To get the lessons across, Rice is recognizing it really does come down to relationships. "I just want to be more personal," Rice said. "I'm inspired to do better because my dad was so good at it, making people feel like they were the main person in the conversation, making people feel good. I could not have asked for a better father. I got more out of him in 22 years than most people get out of their parents in a lifetime. I can't explain how thankful I am for that."
Rice has also encouraged his teammates to work on their family bonds by following the lesson that some things really are best when spoken. "Dad told all of us he loved us every chance he got," Rice said. "He told us he was proud of us. He was always interested in what I had to say. He always had time to listen to my problems." So this summer, he's encouraged his fellow linebackers to write their own parents and explain what their relationships have meant, something he did last year before his dad died. "I know how much that meant to him," Rice recalled. "So I'm sharing that with the guys."
Building relationships in football isn't easy, Rice admits. "You can't just come in and think ‘we're on the same team, so we're a family,'" he says. "There are 130 guys, so you do have to take time out to work on it. You have to take a lot of time, eat with each other, hang out, see movies, whatever. But it's a big part of being here. You start with your position guys, and then you work from there to your defensive unit, and little by little, you get tighter. That's how you become a team, little by little."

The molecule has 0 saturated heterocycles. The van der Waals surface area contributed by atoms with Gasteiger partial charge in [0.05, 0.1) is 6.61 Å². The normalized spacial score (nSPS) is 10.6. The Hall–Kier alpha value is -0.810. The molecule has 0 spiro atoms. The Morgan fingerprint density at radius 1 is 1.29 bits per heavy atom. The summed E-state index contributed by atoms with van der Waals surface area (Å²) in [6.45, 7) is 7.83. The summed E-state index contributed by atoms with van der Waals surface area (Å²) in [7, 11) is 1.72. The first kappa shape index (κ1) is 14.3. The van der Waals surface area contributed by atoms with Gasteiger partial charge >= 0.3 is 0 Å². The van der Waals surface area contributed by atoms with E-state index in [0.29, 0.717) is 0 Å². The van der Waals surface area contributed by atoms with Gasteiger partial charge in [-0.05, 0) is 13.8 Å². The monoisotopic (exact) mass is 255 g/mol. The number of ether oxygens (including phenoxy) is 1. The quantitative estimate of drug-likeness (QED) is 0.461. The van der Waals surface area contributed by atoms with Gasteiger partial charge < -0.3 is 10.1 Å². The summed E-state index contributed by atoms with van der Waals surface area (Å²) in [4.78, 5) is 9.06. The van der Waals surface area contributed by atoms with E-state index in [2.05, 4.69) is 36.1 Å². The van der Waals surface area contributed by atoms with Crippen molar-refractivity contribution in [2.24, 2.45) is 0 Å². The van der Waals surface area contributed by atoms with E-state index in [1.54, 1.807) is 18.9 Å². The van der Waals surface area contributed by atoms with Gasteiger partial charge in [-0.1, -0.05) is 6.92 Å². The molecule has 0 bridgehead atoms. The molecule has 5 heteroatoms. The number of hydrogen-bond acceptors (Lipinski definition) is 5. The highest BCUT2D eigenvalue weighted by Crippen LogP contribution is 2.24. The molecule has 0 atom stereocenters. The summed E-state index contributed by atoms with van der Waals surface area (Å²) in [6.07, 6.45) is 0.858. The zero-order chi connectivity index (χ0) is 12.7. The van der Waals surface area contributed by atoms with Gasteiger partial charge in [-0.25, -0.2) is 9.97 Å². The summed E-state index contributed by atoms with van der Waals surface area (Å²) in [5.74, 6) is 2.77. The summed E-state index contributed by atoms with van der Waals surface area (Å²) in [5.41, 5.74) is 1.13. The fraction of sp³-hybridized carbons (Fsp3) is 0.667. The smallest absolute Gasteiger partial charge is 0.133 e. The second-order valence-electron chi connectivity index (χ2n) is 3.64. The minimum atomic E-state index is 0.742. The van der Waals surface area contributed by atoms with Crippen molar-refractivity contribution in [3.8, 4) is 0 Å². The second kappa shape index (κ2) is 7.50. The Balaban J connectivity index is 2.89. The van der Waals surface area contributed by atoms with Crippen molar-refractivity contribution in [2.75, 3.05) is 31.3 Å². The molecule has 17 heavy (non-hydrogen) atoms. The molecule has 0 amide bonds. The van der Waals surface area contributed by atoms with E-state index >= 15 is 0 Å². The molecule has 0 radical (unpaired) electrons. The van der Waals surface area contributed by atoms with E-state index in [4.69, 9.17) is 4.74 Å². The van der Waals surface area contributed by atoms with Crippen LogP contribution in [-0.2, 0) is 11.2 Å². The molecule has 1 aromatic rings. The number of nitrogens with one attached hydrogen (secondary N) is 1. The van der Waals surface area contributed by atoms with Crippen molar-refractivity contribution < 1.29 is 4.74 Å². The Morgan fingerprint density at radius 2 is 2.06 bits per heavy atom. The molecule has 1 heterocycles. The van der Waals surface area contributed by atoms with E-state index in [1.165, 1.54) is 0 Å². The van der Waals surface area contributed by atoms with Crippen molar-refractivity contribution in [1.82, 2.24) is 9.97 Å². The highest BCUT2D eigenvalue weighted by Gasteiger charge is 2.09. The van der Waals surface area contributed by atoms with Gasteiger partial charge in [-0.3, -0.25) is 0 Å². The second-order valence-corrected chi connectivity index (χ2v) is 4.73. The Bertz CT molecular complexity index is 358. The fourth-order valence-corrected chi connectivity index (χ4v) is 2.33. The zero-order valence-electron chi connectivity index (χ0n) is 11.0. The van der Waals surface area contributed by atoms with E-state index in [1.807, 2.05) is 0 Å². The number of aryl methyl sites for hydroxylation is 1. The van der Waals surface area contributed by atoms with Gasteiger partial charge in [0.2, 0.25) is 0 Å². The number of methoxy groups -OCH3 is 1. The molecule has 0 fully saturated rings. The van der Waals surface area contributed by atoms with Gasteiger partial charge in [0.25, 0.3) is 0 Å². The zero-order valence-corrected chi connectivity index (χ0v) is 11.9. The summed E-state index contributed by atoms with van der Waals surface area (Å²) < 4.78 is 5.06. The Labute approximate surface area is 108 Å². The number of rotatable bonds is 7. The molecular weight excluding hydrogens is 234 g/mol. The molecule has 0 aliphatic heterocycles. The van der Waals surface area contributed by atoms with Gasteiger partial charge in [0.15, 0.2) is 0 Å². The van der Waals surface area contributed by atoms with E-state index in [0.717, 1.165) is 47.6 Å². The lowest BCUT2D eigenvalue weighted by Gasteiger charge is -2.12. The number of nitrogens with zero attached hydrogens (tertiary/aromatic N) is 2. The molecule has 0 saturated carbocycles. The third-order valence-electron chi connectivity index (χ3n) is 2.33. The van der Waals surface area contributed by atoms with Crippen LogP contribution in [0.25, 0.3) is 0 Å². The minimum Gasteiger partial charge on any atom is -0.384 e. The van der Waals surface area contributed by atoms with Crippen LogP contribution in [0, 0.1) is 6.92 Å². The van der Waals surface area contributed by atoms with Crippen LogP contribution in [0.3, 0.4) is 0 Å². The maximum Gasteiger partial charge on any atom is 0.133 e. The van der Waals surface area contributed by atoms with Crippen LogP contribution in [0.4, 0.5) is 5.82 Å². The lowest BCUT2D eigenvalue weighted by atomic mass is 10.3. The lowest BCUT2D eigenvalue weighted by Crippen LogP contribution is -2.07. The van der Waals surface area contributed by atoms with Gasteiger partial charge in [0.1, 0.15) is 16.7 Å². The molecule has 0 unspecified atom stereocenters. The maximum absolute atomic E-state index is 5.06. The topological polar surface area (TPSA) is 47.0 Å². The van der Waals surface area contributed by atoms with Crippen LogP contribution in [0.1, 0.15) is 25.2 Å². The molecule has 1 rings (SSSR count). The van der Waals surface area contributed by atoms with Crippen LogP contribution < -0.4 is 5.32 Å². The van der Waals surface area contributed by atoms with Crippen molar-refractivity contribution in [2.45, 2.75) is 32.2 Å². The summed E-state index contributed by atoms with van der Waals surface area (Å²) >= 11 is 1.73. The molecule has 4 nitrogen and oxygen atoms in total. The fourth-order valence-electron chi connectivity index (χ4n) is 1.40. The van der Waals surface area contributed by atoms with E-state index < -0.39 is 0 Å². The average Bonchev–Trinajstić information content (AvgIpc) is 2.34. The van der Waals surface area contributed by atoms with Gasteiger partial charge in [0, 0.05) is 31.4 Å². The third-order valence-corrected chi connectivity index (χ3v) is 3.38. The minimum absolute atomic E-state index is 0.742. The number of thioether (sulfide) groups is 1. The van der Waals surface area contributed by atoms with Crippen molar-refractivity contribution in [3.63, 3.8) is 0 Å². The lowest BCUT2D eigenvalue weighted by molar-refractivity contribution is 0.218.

Like all his teammates, Rice hopes fans will remember the season because of the success the team has on the field. But for him, the true measure of success will come off the field, in the quality of the program he leaves behind.
"That's what I talk to the guys about," he explained. "I was talking to Garrett Reynolds about it actually—the Carolina feeling. When I leave here, I'll always be able to say I went to the University of North Carolina. That's a big deal. It's really awesome, the family we have, and the feeling you get because you went to the University of North Carolina. It really is hard to describe, but everywhere I go, I feel like I'm here. It's just a cool feeling that you're part of such a big family. I'm going to be gone after this year, but I really want to be sure Carolina football keeps going so I'm going to bring that to them as much as I can."
And as he gives his all for the Carolina family, Rice knows his biological family will be there every step of the way, including his father. "This year is a lot more emotional for me, because he never missed a game," he said. "My dad was my biggest fan. But it's fun playing this year for him. When I get tired, it's very easy to think about what my dad went through. And I know he's at every single game. He's watching from the best seat in the house."
Mark Simpson-Vos authors the cover story each month for the Inside Carolina Magazine. An editor at UNC Press, he can be reached at firstname.lastname@example.org.